GM Crops Could Finally Be Grown In The UK After A Landmark EU Ruling
English farmers could finally be allowed to commercially grow genetically modified (GM) crops on their own soil following a landmark ruling by the European Parliament, The Telegaph reports.
Many British scientists, the government, and other groups are behind GM entering the country's agriculture industry. Currently there are no approved commercial commodities produced in Britain. But now, GM crops such as maize could be part of the landscape as soon as spring this year. The foods will probably be initially used as animal feed.
Once passed, GM crops that have been deemed safe for consumption by the European Food Safety Authority (EFSA) will be open for EU countries to plant. As the British government has been central to the approval, it will almost certainly be behind allowing the introduction of GM into the country's commercial agriculture industry.
In November 2014 the Department for the Environment, Food, and Rural Affairs (DEFRA) told Business Insider about the discussions. DEFRA said a proposal had been tabled to give member states the choice of whether they want to plant EU-approved GM crops.
DEFRA said: "If the EU does not embrace GM planting it will miss out on the economic and environmental benefits that this is delivering elsewhere in the world. GM is one of the options for making production more efficient and sustainable. All the analysis shows that the world will need 70% more food by 2050".
The environment minister Lord de Mauley last week told MPs that the technology is key for the 21st century. And the Council for Science and Technology (CST) also showed support in the lead up to the decision. The body previously wrote a letter to prime minister David Cameron to warn of food challenges amid climate disruption and an increasing population.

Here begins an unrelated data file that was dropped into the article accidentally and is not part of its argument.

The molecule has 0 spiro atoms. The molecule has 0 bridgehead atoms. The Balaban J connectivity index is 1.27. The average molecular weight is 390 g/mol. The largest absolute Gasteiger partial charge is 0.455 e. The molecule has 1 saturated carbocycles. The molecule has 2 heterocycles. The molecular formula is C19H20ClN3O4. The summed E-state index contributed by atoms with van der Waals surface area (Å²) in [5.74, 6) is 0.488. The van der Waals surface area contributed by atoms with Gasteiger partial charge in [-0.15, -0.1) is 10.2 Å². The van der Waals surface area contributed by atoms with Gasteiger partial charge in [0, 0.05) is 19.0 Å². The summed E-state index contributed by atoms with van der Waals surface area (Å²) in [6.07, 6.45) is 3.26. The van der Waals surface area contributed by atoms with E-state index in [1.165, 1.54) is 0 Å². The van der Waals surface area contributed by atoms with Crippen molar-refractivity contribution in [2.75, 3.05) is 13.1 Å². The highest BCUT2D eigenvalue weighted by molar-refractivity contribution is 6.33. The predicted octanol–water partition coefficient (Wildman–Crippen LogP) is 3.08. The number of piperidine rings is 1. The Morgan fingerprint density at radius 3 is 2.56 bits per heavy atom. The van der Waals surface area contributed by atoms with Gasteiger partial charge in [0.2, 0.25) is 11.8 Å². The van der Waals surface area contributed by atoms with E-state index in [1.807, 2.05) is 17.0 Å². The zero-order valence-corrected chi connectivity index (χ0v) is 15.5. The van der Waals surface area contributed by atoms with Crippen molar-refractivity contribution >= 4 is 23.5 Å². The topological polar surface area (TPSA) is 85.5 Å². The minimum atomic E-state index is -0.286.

GM crops, simply, have been modified to better suit our needs; adapt to a changing planet and global climate. Some might be more resilient to drought or famine, while others may require fewer pesticides to grow. GM can also boost the size and speed in which plants grow, and even boost the nutritional value of crops.
Professor Joyce Tait of Edinburgh Univerity's Innogen Institute, who researches GM, says: "There is a food crisis. GM food is a vital resource in our global production."
In the likes of the US, Argentina, and Brazil, the technology is widely used to improve efficiency and feed more people using less land. In the UK currently, it's only trialled for investigation: 20:20 Wheat, from Rothamsted Research in England, is the world's longest running agricultural research station.
Many remain opposed to its use. Some argue that GM can have a negative impact on the environment and can be damaging ecosystems — even human health. The Green Party often stands against GM.
While GreenFacts writes: "Genetic engineering may accelerate the damaging effects of agriculture or contribute to more sustainable agricultural practises and the conservation of natural resources, including biodiversity. The environmental concerns associated with transgenic crops are summarised below along with the current state of scientific knowledge regarding them."
In addition, because other EU nations — such as Wales, Scotland, France and Germany — remain opposed to GM crops, it's likely the market will be challenging. The Telegraph notes that farmers might be disinclined to grow the crops because there will be too few countries to export to.